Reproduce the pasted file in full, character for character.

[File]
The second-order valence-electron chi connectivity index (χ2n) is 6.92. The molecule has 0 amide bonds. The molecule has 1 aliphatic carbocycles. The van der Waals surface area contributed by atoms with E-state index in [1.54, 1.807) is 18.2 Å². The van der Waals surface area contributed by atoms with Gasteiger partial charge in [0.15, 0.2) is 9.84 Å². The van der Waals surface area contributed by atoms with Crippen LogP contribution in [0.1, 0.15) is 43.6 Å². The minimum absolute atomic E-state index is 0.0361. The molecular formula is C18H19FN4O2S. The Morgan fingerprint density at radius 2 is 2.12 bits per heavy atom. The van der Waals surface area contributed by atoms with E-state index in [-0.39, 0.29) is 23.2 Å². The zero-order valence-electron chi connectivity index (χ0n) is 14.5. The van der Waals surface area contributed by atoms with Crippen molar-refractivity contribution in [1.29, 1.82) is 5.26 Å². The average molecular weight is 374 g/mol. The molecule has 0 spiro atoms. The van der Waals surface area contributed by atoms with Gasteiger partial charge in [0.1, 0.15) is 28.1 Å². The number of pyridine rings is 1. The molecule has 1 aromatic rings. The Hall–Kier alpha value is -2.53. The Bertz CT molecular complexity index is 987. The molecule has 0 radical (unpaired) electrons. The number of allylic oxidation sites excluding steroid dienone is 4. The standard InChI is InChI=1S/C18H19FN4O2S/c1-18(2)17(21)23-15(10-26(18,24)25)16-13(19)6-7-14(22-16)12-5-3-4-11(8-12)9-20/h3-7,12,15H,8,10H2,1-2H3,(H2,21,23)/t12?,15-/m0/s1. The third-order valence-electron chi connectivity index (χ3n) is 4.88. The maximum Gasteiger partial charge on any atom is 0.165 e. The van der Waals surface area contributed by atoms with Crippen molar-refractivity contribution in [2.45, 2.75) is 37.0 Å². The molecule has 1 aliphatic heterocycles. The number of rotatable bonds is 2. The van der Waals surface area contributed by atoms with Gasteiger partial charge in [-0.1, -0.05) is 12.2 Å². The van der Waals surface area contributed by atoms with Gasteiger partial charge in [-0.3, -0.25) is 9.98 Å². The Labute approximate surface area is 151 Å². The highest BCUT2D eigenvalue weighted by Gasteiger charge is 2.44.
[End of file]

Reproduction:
The second-order valence-electron chi connectivity index (χ2n) is 6.92. The molecule has 0 amide bonds. The molecule has 1 aliphatic carbocycles. The van der Waals surface area contributed by atoms with E-state index in [1.54, 1.807) is 18.2 Å². The van der Waals surface area contributed by atoms with Gasteiger partial charge in [0.15, 0.2) is 9.84 Å². The van der Waals surface area contributed by atoms with Crippen LogP contribution in [0.1, 0.15) is 43.6 Å². The minimum absolute atomic E-state index is 0.0361. The molecular formula is C18H19FN4O2S. The Morgan fingerprint density at radius 2 is 2.12 bits per heavy atom. The van der Waals surface area contributed by atoms with E-state index in [-0.39, 0.29) is 23.2 Å². The zero-order valence-electron chi connectivity index (χ0n) is 14.5. The van der Waals surface area contributed by atoms with Crippen molar-refractivity contribution in [1.29, 1.82) is 5.26 Å². The average molecular weight is 374 g/mol. The molecule has 0 spiro atoms. The van der Waals surface area contributed by atoms with Gasteiger partial charge in [0.1, 0.15) is 28.1 Å². The number of pyridine rings is 1. The molecule has 1 aromatic rings. The Hall–Kier alpha value is -2.53. The Bertz CT molecular complexity index is 987. The molecule has 0 radical (unpaired) electrons. The number of allylic oxidation sites excluding steroid dienone is 4. The standard InChI is InChI=1S/C18H19FN4O2S/c1-18(2)17(21)23-15(10-26(18,24)25)16-13(19)6-7-14(22-16)12-5-3-4-11(8-12)9-20/h3-7,12,15H,8,10H2,1-2H3,(H2,21,23)/t12?,15-/m0/s1. The third-order valence-electron chi connectivity index (χ3n) is 4.88. The maximum Gasteiger partial charge on any atom is 0.165 e. The van der Waals surface area contributed by atoms with Crippen molar-refractivity contribution in [2.45, 2.75) is 37.0 Å². The molecule has 1 aliphatic heterocycles. The number of rotatable bonds is 2. The van der Waals surface area contributed by atoms with Gasteiger partial charge in [-0.1, -0.05) is 12.2 Å². The van der Waals surface area contributed by atoms with Gasteiger partial charge in [-0.3, -0.25) is 9.98 Å². The Labute approximate surface area is 151 Å². The highest BCUT2D eigenvalue weighted by Gasteiger charge is 2.44.